Generations healing generations

The Winnipeg Foundation


Anishinaabe women
Mary Courchene, daughter Elaine Isaac and granddaughter Dawn Isaac share their family's residential school experience.

Three generations of Anishinaabe women are helping our community by sharing their personal story of overcoming the legacy of residential schools.

Elder Mary Courchene, daughter Elaine Isaac and granddaughter Dawn Isaac help teach people about the intergenerational effects of residential schools. Their knowledge helps Indigenous families heal and aids counsellors and practitioners to understand the complexity of the situation faced by our First Nations peoples.

The threesome works in part through Aulneau Renewal Centre, a charitable organization offering personalized counselling services for individuals and families, as well as professional training opportunities.

In order to help others, the family must face and overcome its traumatic past. For Courchene, her residential school experience is inextricably linked to the Missionary Oblate Sisters of St. Boniface, who formed Aulneau Renweal Centre in 1971.

“This was the Order, the nuns, that were part of my residential school experience growing up as a child in Sagkeeng. This was the very order that had supervised me as a child when I was forced by law to attend residential school,” Ms. Courchene says.

The residential school Ms. Courchene attended was next door to her parents’ home.

“It was very traumatic for me to have to live beside my parents but yet never be able to communicate with them, or be a part of a family. Consequently after 10 years our family began to disintegrate,” she says.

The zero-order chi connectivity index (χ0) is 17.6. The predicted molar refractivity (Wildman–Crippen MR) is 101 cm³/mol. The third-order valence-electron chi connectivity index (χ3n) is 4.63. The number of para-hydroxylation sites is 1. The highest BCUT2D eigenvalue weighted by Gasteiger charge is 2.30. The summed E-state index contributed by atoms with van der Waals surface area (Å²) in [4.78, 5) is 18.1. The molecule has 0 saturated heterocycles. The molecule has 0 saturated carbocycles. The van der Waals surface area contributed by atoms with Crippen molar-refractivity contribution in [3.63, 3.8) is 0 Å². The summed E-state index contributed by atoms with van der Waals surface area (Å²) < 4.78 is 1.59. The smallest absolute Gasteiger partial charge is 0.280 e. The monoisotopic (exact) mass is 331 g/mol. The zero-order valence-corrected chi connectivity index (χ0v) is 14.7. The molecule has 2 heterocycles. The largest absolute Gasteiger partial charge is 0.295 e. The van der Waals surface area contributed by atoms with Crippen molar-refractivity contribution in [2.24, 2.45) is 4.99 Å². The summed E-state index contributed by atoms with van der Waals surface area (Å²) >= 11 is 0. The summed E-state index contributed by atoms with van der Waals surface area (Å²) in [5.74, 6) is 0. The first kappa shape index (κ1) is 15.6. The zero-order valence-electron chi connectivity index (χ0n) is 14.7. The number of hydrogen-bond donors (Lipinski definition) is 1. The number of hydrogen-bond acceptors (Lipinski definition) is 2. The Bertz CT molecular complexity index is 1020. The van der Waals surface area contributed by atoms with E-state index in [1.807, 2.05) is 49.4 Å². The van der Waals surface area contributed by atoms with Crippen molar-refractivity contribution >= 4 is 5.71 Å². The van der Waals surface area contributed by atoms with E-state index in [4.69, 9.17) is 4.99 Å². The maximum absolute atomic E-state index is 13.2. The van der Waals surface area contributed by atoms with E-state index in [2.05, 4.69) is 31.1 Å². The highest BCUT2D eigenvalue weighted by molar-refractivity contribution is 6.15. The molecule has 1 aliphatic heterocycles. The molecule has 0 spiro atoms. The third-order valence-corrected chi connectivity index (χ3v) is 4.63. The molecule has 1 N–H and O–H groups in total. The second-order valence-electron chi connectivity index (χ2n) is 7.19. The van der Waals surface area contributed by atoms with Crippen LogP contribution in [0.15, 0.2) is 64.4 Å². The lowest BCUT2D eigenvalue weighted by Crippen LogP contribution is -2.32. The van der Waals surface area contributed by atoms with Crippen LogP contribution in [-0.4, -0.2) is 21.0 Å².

Fast forward a few years. It’s 1971 and Mary Courchene is 31-years-old with seven children. She wants to give her family the opportunities she never had, so she packs them up and moves Winnipeg to pursue post-secondary education.

Fast forward another few years to the late ’80s and early ’90s when the residential school era first started to come to light.

“The floodgates were opened and everyone wanted to talk about this… incarceration of generations of children,” Ms. Courchene says. “Naturally there was resentment; [I] had to live through that trauma. And now in my adulthood I had to relive all of that, looking at all the mistakes I’ve made as a result of being a child in residential school.”

Ms. Courchene received a request from a nun from Aulneau to sit on its Board of Directors. Since coming to Winnipeg, Ms. Courchene has been hugely influential; she was the founding Principal of Children of the Earth High School and Dean of Aboriginal Education at Red River College, amongst other achievements.

At first, Ms. Courchene flat out refused. But after the nun’s persistence, she reconsidered.

“I thought to myself, ‘When is it time to get over the anger, the resentment? I’m getting on in years, why don’t I put that aside and why don’t I just sit on the board and see what happens.’”

It was around this time that Ms. Elaine Isaac was doing her Masters in Social Work and dealing with her own issues surrounding residential schools.